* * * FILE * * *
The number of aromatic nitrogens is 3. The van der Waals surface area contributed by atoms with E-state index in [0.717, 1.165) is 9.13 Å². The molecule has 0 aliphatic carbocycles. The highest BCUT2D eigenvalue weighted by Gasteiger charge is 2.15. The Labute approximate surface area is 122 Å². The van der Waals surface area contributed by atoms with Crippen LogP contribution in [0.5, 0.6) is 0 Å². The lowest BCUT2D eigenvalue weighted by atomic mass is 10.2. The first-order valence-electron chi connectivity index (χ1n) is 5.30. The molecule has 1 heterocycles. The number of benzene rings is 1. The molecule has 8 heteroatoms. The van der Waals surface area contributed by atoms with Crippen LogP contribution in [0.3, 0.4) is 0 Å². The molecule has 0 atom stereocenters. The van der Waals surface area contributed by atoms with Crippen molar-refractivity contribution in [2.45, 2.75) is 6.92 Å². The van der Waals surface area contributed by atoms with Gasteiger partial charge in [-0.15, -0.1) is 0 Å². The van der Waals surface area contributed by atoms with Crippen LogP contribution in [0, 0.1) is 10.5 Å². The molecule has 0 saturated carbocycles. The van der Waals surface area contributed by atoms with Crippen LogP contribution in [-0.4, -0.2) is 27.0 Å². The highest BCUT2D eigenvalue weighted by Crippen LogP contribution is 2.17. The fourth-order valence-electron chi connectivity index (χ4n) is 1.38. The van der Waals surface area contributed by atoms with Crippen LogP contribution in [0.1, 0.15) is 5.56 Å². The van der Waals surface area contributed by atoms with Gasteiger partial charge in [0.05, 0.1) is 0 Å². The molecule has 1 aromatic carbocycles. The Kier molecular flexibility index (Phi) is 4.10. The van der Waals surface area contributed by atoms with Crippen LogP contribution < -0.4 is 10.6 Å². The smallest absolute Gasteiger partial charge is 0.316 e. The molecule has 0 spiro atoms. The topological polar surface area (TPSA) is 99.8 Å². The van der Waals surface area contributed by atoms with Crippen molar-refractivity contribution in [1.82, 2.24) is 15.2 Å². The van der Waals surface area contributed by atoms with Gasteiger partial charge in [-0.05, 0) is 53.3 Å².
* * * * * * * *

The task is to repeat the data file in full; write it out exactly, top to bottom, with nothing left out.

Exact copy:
The number of aromatic nitrogens is 3. The van der Waals surface area contributed by atoms with E-state index in [0.717, 1.165) is 9.13 Å². The molecule has 0 aliphatic carbocycles. The highest BCUT2D eigenvalue weighted by Gasteiger charge is 2.15. The Labute approximate surface area is 122 Å². The van der Waals surface area contributed by atoms with Crippen LogP contribution in [0.5, 0.6) is 0 Å². The lowest BCUT2D eigenvalue weighted by atomic mass is 10.2. The first-order valence-electron chi connectivity index (χ1n) is 5.30. The molecule has 1 heterocycles. The number of benzene rings is 1. The molecule has 8 heteroatoms. The van der Waals surface area contributed by atoms with Crippen LogP contribution in [0.3, 0.4) is 0 Å². The molecule has 0 atom stereocenters. The van der Waals surface area contributed by atoms with Crippen molar-refractivity contribution in [2.45, 2.75) is 6.92 Å². The van der Waals surface area contributed by atoms with Gasteiger partial charge in [-0.15, -0.1) is 0 Å². The van der Waals surface area contributed by atoms with Crippen LogP contribution in [0, 0.1) is 10.5 Å². The molecule has 0 saturated carbocycles. The van der Waals surface area contributed by atoms with Crippen LogP contribution in [-0.4, -0.2) is 27.0 Å². The highest BCUT2D eigenvalue weighted by Crippen LogP contribution is 2.17. The fourth-order valence-electron chi connectivity index (χ4n) is 1.38. The van der Waals surface area contributed by atoms with Crippen LogP contribution in [0.1, 0.15) is 5.56 Å². The van der Waals surface area contributed by atoms with Gasteiger partial charge in [0.05, 0.1) is 0 Å². The molecule has 1 aromatic carbocycles. The Kier molecular flexibility index (Phi) is 4.10. The van der Waals surface area contributed by atoms with Crippen LogP contribution < -0.4 is 10.6 Å². The smallest absolute Gasteiger partial charge is 0.316 e. The molecule has 0 spiro atoms. The topological polar surface area (TPSA) is 99.8 Å². The van der Waals surface area contributed by atoms with Crippen molar-refractivity contribution in [1.82, 2.24) is 15.2 Å². The van der Waals surface area contributed by atoms with Gasteiger partial charge in [-0.05, 0) is 53.3 Å².